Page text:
Alchemists are often perceived as somewhat strange and mystical individuals who were obsessed with transmuting the base metals into gold. As we know today, they pursued this goal in vain, and most of their theories have been refuted by modern chemistry. However, among the many charlatans and windbags (whom the 17th-century alchemist George Starkey likened to sheared hogs whose “squeaking far exceeds the wooll”), there were a few serious scientists: practical people who strove to improve the various technological processes of their day. These men engaged in what we would call today the science of materials. They had a lasting impact on such technologies as metallurgy and the preparation of pigments and medicinals. And some of them had the knowledge and experience that were required to advance the melting of glass.
This book, which was written to accompany a major exhibition at The Corning Museum of Glass in 2008, brings together the results of studies by scholars in four countries. The first two chapters introduce the concept of alchemy in the 17th century and its relationship to artisans. Five contributions trace developments in European glassmaking and advances made by alchemists /glass technologists. The success of European glassmaking in the Baroque period is illustrated by a catalog of 117 objects in the collections of the Corning Museum and other institutions. The catalog includes 35 gold ruby glasses, as well as the gold and silver ingots that the alchemist and porcelain inventor Johann Friedrich Böttger reputedly “transmuted” in 1713.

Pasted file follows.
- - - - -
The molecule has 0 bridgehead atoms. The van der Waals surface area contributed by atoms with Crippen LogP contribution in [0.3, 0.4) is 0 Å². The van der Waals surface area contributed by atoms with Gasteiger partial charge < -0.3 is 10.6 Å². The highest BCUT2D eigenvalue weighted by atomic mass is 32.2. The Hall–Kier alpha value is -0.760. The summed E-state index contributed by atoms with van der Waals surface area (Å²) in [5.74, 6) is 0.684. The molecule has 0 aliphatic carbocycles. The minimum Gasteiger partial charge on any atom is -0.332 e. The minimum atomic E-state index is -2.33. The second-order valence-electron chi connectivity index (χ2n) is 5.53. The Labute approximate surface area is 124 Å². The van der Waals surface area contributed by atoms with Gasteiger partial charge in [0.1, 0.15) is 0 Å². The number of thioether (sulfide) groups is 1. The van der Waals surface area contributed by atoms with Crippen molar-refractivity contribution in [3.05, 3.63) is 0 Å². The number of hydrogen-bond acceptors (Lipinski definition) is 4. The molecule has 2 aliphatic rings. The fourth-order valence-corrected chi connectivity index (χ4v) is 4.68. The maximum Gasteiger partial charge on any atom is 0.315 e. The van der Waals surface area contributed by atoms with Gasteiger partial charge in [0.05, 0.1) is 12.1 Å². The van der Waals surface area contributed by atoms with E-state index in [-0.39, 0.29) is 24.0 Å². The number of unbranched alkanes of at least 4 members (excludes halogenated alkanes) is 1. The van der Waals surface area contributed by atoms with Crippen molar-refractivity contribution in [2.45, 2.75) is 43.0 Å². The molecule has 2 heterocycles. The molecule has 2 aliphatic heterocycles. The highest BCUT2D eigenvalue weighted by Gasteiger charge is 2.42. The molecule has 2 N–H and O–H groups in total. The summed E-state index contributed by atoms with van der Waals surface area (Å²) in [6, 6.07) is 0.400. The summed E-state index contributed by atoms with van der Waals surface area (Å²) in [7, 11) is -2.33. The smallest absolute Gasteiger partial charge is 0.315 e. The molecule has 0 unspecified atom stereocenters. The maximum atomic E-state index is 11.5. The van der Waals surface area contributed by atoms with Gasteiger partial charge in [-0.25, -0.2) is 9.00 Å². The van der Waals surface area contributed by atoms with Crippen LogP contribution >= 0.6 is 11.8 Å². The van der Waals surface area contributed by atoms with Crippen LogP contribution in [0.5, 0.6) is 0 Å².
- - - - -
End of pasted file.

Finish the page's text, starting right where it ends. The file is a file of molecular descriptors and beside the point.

The seemingly endless possibilities of glass continue to attract materials scientists, six of whom conclude this volume by providing some insights into their work.